Pete Fountain, one of New Orleans jazz most prominent figures, passed away last Saturday in his home at the age of 86, as it was informed by his son-in-law and manager Benny Harrell.

Although the cause of death has not been revealed, Fountain had undergone heart surgery in 2006 and retired from public performances in 2013.

One of New Orleans jazz most prominent figures, Pete Fountain, passed away last Saturday at the age of 86. Photo credit: News Report Center
One of New Orleans jazz most prominent figures, Pete Fountain, passed away last Saturday at the age of 86. Photo credit: News Report Center

Fountain has made appearances on at least 44 New Orleans Jazz Fest, never missing more than one per decade. He started playing at 15, when a doctor recommended his father to buy him a musical instrument to help develop his lung capacity. At first, Fountain wanted to play the drums, but his father declined after remembering the doctor’s advice.

Dixieland and jazz clarinet virtuoso

At an early age, Peter Fountain played alongside other New Orleans jazz legends such as trumpeter Al Hirt. Because he was hired to play at nightclubs, Fountain often fell asleep in class. When a teacher woke him up and found out that Fountain earned $150 per week, he wrote a letter to his mother advising him to get some sleep so he could keep working at night.

Fountain was mostly known for being a soloist at The Lawrence Welk Show on ABC, which aired for 30 years, starting in 1951. Welk had strict work rules, which forced Fountain to abstain from drinking before going on stage. One time, when Welk found out that Fountain had drunk before playing, he forced him to play five songs, one after another, trying to ridicule Fountain. But just the opposite occurred, as Fountain just kept playing better and better, so Welk finally decided to lay off Fountain’s neck.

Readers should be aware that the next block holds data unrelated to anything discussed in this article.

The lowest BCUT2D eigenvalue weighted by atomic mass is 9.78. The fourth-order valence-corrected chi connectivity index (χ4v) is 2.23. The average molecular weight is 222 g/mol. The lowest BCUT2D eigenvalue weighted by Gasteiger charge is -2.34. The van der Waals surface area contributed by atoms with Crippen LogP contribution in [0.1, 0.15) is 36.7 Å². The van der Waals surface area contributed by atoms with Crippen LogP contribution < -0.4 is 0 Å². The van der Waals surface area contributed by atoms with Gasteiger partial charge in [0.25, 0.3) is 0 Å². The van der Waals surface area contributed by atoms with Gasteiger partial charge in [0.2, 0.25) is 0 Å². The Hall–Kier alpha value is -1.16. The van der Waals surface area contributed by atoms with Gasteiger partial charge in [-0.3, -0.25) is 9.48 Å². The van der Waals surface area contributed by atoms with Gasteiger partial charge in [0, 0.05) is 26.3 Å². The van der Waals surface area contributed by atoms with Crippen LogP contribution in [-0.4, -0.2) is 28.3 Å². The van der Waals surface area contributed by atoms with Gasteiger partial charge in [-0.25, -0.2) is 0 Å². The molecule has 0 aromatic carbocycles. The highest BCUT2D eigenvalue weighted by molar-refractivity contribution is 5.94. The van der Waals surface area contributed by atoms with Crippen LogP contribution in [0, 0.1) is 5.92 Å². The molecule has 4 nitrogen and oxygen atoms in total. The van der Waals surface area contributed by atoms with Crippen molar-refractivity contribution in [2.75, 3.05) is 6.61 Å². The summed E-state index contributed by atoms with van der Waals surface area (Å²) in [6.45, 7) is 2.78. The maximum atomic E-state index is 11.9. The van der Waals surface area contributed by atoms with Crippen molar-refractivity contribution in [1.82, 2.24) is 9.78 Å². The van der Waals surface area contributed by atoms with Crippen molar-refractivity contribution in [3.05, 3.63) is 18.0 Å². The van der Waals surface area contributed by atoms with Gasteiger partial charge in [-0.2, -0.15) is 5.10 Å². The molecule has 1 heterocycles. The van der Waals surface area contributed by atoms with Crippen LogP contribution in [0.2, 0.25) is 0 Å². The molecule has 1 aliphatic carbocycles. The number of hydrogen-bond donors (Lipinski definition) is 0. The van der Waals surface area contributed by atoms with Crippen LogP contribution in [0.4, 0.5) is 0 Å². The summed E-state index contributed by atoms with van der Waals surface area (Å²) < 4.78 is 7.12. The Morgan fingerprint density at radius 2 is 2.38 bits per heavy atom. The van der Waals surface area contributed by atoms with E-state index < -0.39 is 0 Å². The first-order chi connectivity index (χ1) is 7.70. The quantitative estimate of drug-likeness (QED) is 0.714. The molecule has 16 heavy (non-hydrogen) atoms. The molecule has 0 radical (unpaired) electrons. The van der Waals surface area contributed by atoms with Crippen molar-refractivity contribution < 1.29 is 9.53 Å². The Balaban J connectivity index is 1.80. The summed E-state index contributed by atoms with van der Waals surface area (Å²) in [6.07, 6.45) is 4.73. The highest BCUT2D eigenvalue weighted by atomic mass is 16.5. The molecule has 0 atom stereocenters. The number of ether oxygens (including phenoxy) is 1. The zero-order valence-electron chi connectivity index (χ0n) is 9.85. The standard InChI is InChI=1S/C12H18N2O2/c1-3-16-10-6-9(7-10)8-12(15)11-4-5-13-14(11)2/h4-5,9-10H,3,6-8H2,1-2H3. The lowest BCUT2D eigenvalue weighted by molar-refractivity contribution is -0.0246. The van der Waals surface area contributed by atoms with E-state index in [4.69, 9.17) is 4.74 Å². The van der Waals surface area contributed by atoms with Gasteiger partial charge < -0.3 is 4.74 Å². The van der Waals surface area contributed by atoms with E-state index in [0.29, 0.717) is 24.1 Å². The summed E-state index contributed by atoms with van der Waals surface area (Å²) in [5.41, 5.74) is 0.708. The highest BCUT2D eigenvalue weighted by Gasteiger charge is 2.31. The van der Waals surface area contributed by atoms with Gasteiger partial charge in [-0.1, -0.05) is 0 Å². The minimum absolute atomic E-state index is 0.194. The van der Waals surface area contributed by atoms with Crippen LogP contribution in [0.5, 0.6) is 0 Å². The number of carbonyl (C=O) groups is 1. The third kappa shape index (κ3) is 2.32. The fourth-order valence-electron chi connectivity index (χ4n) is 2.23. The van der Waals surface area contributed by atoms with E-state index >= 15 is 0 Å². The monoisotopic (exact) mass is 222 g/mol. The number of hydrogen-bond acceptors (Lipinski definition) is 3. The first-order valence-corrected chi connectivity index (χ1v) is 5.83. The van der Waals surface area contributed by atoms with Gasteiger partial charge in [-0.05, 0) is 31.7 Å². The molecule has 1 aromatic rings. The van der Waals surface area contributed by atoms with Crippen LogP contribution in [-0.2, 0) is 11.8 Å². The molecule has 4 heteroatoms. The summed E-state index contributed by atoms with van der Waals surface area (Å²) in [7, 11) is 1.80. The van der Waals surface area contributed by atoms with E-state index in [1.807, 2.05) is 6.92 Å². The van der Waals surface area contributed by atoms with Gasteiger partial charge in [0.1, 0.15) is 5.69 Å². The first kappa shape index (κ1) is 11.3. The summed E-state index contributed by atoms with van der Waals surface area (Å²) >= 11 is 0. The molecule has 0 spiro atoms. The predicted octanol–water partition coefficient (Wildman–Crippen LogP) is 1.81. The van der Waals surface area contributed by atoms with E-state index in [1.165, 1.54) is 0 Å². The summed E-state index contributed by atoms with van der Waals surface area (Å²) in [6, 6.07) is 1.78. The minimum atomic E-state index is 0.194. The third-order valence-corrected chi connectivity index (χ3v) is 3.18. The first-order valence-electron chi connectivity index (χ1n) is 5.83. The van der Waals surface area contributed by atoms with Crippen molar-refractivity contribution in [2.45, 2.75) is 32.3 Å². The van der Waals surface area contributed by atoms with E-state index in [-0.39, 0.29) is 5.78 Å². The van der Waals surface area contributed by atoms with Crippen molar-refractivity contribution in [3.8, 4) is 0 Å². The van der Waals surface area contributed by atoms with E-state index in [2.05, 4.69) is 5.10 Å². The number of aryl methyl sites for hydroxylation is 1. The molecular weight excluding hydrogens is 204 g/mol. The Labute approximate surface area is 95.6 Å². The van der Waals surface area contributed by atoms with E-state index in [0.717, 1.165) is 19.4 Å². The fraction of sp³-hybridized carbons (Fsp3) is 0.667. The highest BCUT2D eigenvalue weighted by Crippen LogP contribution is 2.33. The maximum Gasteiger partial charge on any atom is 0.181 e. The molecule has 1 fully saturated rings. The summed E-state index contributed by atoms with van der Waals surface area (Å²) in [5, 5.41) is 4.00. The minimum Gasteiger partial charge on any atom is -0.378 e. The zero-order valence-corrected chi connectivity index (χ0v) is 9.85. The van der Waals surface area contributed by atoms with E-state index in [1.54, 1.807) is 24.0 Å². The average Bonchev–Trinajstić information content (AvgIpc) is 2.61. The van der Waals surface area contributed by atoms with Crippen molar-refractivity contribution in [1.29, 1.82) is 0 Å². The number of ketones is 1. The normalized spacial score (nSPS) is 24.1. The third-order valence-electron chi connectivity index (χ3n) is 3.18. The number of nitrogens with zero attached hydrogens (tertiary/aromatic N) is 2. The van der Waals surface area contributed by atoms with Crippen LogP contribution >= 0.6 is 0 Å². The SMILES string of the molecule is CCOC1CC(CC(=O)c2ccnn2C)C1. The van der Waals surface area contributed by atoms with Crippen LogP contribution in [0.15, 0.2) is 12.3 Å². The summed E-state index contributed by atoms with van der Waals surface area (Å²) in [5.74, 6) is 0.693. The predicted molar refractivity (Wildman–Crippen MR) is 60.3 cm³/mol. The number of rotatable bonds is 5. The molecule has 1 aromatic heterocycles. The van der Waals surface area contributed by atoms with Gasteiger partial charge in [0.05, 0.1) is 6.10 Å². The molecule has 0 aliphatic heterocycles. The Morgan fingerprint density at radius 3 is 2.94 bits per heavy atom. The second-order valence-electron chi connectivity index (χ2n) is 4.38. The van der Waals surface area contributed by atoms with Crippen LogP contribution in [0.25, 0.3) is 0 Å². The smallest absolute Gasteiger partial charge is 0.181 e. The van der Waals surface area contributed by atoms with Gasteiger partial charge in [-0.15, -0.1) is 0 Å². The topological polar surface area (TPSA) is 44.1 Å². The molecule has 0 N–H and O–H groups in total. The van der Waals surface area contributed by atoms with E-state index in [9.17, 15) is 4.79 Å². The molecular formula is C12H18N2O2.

Playing tunes for living

Fountain kept close his beliefs, so rumors about his resignation began to spread after he was apparently denied of performing a jazz version of a Christmas Carol in 1958. As he lived, Peter Fountain always let everyone know that he was interested in melodies and songs, rather than improvisation, an important discipline of jazz music.

Some of Fountain’s most popular interpretations are “Basin Street Blues,” “A Closer Walk With Thee,” “Tin Roof Blues” and “Clarinet Marmalade.”

Fountain had a long career of outstanding performances. He was invited to play at five White House state dinners, and he even played before Pope John Paul II when he visited New Orleans in 1987.

His success was driven by his desire to play, but apparently, everything else didn’t turn out quite the same for Fountain. He said that his talent was a gift from God, but that whenever he would do anything else, God would ‘zap’ him back into playing the clarinet.

Being a New Orleans native, Fountain had to deal with the loss of his home by Hurricane Katrina. Because of the damages, he lost photos and personal mementos, some of which showed him performing with Louis Armstrong. Luckily, two of his favorite clarinets survived the storm, which was almost all he cared about besides his family.

Fountain also made quite a few appearances on Johnny Carson’s The Tonight Show, becoming a favorite of the talk show host and comedian.

Source: Washington Post